The Tour de France is literally a rolling circus. It hits two towns every day, complete with a parade of floats and, hours later, the spectacle of speed and pure athleticism. While the 2,200-mile route is certainly an impressive ride for racers, the real marvel is the support crews making the Tour — some 4,500 men and women building the start and finish areas, podiums, technical zones, and press area. Workers often start their days at 5 a.m. to set up barriers, and don't sleep until they reach the next day's town, at around 1 a.m.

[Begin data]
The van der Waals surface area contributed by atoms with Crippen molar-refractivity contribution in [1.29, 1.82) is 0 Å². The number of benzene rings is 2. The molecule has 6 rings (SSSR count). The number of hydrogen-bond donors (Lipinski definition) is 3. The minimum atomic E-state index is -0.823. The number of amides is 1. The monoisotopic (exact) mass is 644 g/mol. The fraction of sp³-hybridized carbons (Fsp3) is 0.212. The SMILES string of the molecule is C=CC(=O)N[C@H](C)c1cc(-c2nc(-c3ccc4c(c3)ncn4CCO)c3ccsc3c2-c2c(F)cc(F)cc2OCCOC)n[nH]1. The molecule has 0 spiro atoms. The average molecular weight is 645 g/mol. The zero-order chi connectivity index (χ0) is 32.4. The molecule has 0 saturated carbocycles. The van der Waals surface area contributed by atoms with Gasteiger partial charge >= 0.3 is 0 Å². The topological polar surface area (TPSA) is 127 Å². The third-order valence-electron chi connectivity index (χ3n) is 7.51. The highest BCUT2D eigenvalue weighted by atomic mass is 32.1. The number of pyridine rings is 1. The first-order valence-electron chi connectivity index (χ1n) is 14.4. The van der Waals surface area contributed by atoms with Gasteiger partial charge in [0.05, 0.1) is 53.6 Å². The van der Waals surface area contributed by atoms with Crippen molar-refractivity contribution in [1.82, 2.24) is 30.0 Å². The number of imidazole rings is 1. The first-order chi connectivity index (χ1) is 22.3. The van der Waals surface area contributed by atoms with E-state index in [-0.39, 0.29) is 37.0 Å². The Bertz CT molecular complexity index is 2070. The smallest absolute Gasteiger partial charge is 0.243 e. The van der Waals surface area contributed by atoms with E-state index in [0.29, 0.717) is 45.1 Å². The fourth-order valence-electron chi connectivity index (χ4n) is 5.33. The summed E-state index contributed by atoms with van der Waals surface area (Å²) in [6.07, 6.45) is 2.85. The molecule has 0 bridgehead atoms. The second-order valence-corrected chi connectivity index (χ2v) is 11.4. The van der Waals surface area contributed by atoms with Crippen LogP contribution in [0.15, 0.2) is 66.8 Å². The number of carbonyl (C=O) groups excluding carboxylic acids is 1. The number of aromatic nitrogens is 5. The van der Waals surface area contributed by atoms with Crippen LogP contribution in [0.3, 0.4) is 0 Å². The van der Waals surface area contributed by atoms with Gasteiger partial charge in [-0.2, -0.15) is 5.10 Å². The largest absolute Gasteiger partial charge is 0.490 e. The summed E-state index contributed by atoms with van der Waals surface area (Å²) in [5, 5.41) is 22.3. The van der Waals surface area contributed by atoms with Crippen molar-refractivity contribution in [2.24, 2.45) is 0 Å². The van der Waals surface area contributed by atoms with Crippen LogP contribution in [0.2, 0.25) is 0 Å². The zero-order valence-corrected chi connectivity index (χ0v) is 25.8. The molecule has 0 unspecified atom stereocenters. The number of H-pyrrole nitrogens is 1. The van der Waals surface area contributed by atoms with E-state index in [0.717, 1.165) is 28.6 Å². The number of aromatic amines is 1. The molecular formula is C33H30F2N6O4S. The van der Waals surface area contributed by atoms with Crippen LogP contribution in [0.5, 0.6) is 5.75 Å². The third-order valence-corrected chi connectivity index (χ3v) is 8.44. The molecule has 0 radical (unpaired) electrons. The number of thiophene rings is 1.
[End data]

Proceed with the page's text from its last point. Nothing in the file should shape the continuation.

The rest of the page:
While this logistical ballet doesn't offer 40-mph sprints or soaring mountain passes, the hidden support structure of the Tour de France is a feat of seriously impressive engineering. Take a closer look at how the Tour de France happens with GoPro's new video.
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